A hotly-contested real property transfer tax was placed on the 2020 ballot by the San Jose City Council just weeks ago, but already the proposal — now dubbed Measure E — has received its first major financial contribution.
But the first publicly-reported donation, which will likely support mailers and other public advocacy for Measure E, wasn’t provided by a local affordable housing network, community organization or company based in San Jose.
According to campaign filings available on Tuesday, the whopping $25,000 donation was given to the campaign five days before Christmas by Salesforce chairman and founder Marc Benioff, a San Francisco-based tech mogul and billionaire, furrowing brows from critics of the potential tax who say it’s easy for a wealthy businessman to support a measure he will not be affected by.
“I think we’ve seen that a lot over the last several years. Tech companies — who have a workforce, but more importantly, all of their clients and customers that live in the city of San Jose — support taxes that they don’t have to pay,” said Pete Constant, vice president of the Silicon Valley Taxpayers Association.
Measure E set off a firestorm of quarrelsome council meetings where several councilmembers and taxpayers voiced concerns over tax burdening residents, especially as the potential tax would pool into the city’s general fund, which the City Council can use for any purpose — not just affordable housing.
During this intense months-long period, Mayor Sam Liccardo lobbied tirelessly to place the tax, which applies to the sale of all properties valued at $2 million or more, on the ballot in the hopes of using the funds generated from the tax for financing affordable housing projects.
Despite the backlash from opponents and critics, the mayor and his coalition of affordable housing advocates, council colleagues and community members won, securing a spot for Measure E on the ballot. But the mayor’s efforts didn’t stop there, as he also called for a spending plan and strong accountability measures by requiring a 60-day notice and a two-thirds council vote before lawmakers shift funding.
Now, with only two months before the election, the mayor’s efforts may be extending even further as he looks to solicit support from other sources, a move that is not uncommon for politicians–especially during an election year. In 2016, Liccardo and several councilmembers reported that they solicited nearly $1 million for their most important political causes. Under the city’s rules, every three months San Jose elected leaders need to report any amount they’ve solicited from outside sources for anything related to their elected posts such as city-sponsored events, funds for political candidates, campaigns or causes. State law, however, only requires reporting payments that exceed $5,000.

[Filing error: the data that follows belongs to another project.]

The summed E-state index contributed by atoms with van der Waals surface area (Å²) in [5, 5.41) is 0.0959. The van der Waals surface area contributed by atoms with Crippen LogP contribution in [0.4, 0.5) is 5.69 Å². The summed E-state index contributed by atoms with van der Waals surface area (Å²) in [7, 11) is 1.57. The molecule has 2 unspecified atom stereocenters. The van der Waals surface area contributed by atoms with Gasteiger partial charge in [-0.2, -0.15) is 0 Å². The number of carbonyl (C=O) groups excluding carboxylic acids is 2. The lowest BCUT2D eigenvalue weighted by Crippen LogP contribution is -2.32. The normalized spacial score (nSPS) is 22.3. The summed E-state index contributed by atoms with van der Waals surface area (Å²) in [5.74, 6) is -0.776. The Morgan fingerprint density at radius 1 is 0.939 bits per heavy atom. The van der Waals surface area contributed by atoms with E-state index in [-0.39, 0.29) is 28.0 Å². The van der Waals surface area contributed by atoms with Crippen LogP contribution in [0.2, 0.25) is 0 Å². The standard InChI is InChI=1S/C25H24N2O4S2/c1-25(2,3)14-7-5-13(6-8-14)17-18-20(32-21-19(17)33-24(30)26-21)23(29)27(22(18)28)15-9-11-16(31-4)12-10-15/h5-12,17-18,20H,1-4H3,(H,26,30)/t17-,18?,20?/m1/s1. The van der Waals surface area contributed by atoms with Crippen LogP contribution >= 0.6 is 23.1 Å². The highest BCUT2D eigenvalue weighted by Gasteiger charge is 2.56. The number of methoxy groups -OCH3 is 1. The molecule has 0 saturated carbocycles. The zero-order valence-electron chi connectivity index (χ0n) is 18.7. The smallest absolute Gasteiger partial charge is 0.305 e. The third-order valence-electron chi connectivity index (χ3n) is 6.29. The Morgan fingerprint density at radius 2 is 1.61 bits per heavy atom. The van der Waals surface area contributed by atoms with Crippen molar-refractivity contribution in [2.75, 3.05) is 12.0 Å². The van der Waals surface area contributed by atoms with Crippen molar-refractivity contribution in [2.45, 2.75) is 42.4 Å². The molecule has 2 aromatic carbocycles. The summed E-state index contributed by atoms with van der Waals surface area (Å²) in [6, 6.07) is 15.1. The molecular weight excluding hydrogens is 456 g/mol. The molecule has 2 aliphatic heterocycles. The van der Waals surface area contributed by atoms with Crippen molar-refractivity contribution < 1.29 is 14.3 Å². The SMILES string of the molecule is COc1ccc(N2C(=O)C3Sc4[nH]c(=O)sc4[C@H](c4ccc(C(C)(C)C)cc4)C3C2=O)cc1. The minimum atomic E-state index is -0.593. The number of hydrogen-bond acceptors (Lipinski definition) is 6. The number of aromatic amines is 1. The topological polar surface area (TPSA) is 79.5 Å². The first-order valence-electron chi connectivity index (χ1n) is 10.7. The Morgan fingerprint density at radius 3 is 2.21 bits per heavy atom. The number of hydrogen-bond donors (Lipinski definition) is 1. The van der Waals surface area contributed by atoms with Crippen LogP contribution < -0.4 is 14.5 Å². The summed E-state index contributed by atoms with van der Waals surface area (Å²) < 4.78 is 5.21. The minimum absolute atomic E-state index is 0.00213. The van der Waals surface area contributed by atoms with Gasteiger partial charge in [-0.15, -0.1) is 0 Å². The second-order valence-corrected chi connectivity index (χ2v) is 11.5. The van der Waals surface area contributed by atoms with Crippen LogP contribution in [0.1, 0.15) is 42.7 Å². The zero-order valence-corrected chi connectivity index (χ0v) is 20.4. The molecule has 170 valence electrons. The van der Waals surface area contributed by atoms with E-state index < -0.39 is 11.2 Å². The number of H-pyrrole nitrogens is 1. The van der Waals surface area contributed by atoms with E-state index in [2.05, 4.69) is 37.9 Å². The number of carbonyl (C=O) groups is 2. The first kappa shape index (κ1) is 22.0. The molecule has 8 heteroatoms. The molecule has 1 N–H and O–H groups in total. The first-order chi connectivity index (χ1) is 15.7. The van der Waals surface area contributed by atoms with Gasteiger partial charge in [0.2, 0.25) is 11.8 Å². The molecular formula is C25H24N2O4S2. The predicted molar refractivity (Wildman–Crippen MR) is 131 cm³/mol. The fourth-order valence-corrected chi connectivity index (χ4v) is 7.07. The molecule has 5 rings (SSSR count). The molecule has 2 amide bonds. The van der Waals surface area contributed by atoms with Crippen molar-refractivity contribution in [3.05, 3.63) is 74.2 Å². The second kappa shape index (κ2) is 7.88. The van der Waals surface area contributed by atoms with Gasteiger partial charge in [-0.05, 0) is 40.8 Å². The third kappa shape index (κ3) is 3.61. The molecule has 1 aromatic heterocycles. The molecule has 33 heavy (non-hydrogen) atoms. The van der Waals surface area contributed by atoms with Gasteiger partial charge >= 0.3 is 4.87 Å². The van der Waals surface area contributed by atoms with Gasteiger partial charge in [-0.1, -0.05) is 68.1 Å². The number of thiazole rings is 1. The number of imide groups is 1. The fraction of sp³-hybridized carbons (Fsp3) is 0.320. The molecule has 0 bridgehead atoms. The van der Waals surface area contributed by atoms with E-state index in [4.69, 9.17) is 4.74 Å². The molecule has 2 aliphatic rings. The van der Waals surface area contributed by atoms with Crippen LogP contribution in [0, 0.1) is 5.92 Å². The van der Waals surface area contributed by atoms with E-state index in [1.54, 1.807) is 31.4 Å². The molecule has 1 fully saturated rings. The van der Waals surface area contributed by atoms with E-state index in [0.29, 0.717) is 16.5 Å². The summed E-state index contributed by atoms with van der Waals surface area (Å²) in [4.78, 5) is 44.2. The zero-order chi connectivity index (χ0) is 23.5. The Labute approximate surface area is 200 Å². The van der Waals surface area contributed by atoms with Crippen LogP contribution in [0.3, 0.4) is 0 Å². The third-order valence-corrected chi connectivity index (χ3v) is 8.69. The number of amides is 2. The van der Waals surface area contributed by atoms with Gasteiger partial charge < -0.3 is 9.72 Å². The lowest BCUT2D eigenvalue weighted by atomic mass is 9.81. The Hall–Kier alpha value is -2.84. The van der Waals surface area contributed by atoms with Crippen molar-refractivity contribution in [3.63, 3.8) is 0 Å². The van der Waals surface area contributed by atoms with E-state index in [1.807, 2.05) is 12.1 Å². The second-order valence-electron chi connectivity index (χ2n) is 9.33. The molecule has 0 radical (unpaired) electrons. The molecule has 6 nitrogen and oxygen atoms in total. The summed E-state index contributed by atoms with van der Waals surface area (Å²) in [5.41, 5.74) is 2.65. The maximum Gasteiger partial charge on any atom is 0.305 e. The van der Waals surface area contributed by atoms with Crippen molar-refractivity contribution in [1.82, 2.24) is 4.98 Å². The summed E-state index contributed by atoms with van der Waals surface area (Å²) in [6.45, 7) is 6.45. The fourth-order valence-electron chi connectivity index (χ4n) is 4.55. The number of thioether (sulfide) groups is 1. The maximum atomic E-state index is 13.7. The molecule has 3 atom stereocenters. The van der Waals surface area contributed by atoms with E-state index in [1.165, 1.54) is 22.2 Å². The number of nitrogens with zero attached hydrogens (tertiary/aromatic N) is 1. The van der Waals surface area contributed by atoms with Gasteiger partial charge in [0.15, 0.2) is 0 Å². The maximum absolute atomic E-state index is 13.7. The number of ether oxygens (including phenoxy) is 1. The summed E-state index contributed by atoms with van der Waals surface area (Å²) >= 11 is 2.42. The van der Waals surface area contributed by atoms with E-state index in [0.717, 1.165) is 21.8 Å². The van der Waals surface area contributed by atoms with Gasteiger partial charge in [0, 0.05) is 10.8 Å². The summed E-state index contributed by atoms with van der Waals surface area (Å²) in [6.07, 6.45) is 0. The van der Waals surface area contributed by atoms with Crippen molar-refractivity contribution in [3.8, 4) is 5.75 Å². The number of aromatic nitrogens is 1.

While it’s no secret nor contentious to solicit funds, it’s unclear whether the mayor has sought contributions for Measure E from donors like Benioff, since the city’s most recent filings have not been updated.
Former councilmember and current planning commissioner Pierluigi Oliverio pointed out that it’s not just politicians like the mayor who solicit contributions. Local housing advocacy groups and nonprofit organizations often ask wealthy and powerful business leaders for funds. First Community Housing, a nonprofit advocacy group, has also contributed $10,000 in funds for Measure E on Dec. 26, according to campaign filings, making the nonprofit the second contributor.
“Typically mayors do a lot of fundraising for citywide ballot measures, but also housing advocacy groups might solicit folks of that caliber to donate to campaigns,” Oliverio said. “If I remember correctly, other wealthy people from San Francisco have donated to political campaigns in San Jose.”
In recent years, for example, social media titan Mark Zuckerberg has donated millions toward funding housing and public education across the region, including in San Jose.
But Benioff has been known to be vocal about combating the region’s homelessness epidemic, even calling for higher taxes for wealthy billionaires like himself and demanding that other large tech companies, such as Facebook, be regulated or split up. For some, it’s not a surprise that the billionaire CEO would be donating personal funds toward a suitably “philanthropic” cause.
“It’s important to know that Silicon Valley has a history in being extraordinarily slow in philanthropy,” Larry Gerston, political science professor emeritus at San Jose State University, said. “But in the last ten to twelve years, largely with social media, the people who have been at the leadership have been much more community oriented.”
While Gerston doesn’t think rich tech titans like Benioff will “turn over their fortunes” for philanthropic causes, he said tech leaders have increasingly donated funds for causes they support with no direct personal gain in it for them.
“There’s a certain leadership element here — something that relates to community and the greater good,” Gerston added. “Now that doesn’t mean that these guys are about to turn over their fortunes, but I think it does suggest that there are issues that go beyond their own immediate potential gain.”
Still, some critics like Constant, who is a former San Jose councilmember who now lives in the Sacramento area, aren’t convinced.
“Quite frankly if I had the net worth of the CEO of Salesforce, then I wouldn’t care about a small tax like this — small in proportion to his net worth, but large in proportion to the net worth of tens of thousands of people trying to buy their first home,” Constant said. “Taxes like this, particularly aimed at housing transactions, are probably the most counterproductive taxes that you could have in an area that’s already challenged by exorbitantly high real estate prices and an affordability index that is off the charts.”
The primary election, where voters will decide on Measure E, is March 3, 2020.